Once more into the breach we go, as live music gigs return to some of their pre-pandemic glory. For how long we have yet to see. It seems advisable to enjoy them while we can, but to do the sensible thing and take the appropriate precautions: get vaccinated, take a test and/or wear a mask, which some venues still require, so that everything doesn’t get shut down again. And you just know that live music will be the first to go.
While everyone was definitely looking post-lockdown demob happy for, well, Demob Happy, the Scala wasn’t imposing any Covid requirements, just the usual frisking, before entering into its dark bowels.
Shortly after the doors opened VANT hit, or rather sauntered onto, the stage. The last time I saw VANT was way back in 2016 at Leefest, when it was transitioning into Neverland, and back then VANT was a them, an excitable rock group that closed the festival for me, which is what I was expecting. Tonight, it was a much more subdued affair with Matty Vant doing an acoustic solo set of slightly melancholy songs from his forthcoming album.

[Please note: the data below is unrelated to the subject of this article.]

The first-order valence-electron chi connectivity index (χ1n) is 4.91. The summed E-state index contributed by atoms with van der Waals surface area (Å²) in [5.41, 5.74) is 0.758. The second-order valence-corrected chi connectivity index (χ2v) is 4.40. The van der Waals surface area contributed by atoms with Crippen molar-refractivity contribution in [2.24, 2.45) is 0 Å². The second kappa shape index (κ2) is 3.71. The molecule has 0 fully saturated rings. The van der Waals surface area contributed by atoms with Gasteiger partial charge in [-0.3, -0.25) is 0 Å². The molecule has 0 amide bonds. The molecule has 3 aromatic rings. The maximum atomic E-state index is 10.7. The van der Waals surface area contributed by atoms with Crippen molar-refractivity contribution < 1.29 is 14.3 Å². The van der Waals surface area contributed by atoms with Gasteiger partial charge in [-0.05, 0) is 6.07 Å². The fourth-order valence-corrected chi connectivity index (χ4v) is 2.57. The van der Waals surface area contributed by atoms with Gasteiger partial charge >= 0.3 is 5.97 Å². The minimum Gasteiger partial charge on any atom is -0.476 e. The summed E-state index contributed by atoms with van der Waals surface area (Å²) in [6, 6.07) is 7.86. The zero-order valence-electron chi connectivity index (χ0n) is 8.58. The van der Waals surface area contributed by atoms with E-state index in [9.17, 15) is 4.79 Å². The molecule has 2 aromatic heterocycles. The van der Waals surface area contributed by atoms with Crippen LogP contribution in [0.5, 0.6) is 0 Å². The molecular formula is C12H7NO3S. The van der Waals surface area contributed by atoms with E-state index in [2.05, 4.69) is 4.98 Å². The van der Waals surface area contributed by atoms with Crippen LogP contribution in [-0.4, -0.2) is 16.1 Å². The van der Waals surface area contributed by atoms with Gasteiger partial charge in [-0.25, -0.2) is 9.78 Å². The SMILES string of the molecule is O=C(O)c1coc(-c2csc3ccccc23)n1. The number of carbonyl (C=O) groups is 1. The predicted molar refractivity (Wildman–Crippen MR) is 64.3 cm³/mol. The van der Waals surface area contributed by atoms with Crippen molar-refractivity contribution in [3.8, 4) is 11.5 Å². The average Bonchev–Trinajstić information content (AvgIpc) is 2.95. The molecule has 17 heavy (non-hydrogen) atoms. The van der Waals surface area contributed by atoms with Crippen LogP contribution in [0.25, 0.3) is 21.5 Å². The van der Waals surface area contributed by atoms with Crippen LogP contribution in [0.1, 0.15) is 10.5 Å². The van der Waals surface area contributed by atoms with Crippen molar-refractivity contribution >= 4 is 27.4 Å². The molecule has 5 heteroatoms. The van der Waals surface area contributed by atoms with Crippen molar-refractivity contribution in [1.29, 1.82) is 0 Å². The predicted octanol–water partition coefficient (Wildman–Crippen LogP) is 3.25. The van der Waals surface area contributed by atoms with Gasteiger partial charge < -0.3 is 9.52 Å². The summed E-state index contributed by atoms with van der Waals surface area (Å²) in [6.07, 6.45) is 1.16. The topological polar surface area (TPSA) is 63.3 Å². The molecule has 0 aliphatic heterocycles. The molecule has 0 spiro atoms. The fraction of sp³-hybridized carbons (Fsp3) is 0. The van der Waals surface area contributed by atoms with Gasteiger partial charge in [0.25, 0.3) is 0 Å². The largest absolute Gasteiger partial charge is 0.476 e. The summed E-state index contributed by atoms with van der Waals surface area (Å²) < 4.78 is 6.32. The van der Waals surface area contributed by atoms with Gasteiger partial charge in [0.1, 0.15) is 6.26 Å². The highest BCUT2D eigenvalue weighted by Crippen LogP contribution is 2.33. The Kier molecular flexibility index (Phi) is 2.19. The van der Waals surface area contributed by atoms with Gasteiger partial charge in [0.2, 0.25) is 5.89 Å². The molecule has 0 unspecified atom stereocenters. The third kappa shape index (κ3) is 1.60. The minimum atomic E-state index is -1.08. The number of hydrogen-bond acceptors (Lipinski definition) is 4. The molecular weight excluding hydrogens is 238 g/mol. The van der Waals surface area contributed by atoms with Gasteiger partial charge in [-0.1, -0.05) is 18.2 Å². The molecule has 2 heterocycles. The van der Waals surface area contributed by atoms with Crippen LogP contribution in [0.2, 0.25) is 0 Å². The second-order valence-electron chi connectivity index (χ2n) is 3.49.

The pace picked up with London indie-pop five-piece moa moa, on the eve of the vinyl release of their single 'Coltan Candy' on cult label Speedy Wunderground. Although classified as indie-pop their sound embraces many genres, including psych, that left plenty of room for energetic solos from singer/guitarist James Ratcliffe, and sax interludes from singer Sophie Parkes.
Of course, nearly everyone was there for headliners, Brighton-based trio Demob Happy, who were winding down their two-week UK tour, promoting their latest single 'Sympathy Boy', with this London gig ahead of the two-night hometown finale. From the outset they were the very definition of a power trio and they didn’t let up for 75-minute set, playing new songs and crowd-pleasing favourites from their previous releases.
All words and images and by the amazing Chris Patmore (buy his book)
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